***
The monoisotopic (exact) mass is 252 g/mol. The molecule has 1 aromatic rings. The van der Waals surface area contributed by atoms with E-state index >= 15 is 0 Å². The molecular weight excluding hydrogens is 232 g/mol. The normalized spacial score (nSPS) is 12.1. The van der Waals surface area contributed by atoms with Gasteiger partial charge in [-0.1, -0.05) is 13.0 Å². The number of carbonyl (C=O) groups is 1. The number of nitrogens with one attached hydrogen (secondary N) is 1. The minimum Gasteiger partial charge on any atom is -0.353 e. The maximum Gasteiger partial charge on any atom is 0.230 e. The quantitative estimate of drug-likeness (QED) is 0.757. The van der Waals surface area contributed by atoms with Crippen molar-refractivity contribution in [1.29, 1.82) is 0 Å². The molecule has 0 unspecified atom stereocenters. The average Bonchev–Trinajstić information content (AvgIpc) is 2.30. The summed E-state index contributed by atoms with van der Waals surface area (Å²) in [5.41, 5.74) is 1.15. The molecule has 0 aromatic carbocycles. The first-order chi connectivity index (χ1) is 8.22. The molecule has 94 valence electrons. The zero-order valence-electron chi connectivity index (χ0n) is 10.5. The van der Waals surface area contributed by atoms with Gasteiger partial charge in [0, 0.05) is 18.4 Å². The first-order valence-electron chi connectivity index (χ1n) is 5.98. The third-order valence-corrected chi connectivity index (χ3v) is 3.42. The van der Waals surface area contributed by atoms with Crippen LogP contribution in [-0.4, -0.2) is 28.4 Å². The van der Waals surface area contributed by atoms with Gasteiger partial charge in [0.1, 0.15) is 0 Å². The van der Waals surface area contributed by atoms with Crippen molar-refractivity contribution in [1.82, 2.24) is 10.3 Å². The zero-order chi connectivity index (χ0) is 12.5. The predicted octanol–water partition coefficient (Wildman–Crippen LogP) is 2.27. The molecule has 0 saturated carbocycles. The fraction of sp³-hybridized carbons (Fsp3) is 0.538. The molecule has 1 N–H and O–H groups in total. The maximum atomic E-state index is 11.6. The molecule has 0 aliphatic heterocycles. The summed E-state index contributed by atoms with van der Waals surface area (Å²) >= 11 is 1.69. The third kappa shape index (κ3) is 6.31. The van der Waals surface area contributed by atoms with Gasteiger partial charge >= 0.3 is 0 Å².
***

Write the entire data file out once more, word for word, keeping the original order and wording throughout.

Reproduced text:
The monoisotopic (exact) mass is 252 g/mol. The molecule has 1 aromatic rings. The van der Waals surface area contributed by atoms with E-state index >= 15 is 0 Å². The molecular weight excluding hydrogens is 232 g/mol. The normalized spacial score (nSPS) is 12.1. The van der Waals surface area contributed by atoms with Gasteiger partial charge in [-0.1, -0.05) is 13.0 Å². The number of carbonyl (C=O) groups is 1. The number of nitrogens with one attached hydrogen (secondary N) is 1. The minimum Gasteiger partial charge on any atom is -0.353 e. The maximum Gasteiger partial charge on any atom is 0.230 e. The quantitative estimate of drug-likeness (QED) is 0.757. The van der Waals surface area contributed by atoms with Crippen molar-refractivity contribution in [1.29, 1.82) is 0 Å². The molecule has 0 unspecified atom stereocenters. The average Bonchev–Trinajstić information content (AvgIpc) is 2.30. The summed E-state index contributed by atoms with van der Waals surface area (Å²) in [5.41, 5.74) is 1.15. The molecule has 0 aromatic carbocycles. The first-order chi connectivity index (χ1) is 8.22. The molecule has 94 valence electrons. The zero-order valence-electron chi connectivity index (χ0n) is 10.5. The van der Waals surface area contributed by atoms with Gasteiger partial charge in [0, 0.05) is 18.4 Å². The first-order valence-electron chi connectivity index (χ1n) is 5.98. The third-order valence-corrected chi connectivity index (χ3v) is 3.42. The van der Waals surface area contributed by atoms with Crippen LogP contribution in [-0.4, -0.2) is 28.4 Å². The van der Waals surface area contributed by atoms with Gasteiger partial charge in [0.1, 0.15) is 0 Å². The van der Waals surface area contributed by atoms with Crippen molar-refractivity contribution in [1.82, 2.24) is 10.3 Å². The zero-order chi connectivity index (χ0) is 12.5. The predicted octanol–water partition coefficient (Wildman–Crippen LogP) is 2.27. The molecule has 0 saturated carbocycles. The fraction of sp³-hybridized carbons (Fsp3) is 0.538. The molecule has 1 N–H and O–H groups in total. The maximum atomic E-state index is 11.6. The molecule has 0 aliphatic heterocycles. The summed E-state index contributed by atoms with van der Waals surface area (Å²) >= 11 is 1.69. The third kappa shape index (κ3) is 6.31. The van der Waals surface area contributed by atoms with Gasteiger partial charge >= 0.3 is 0 Å².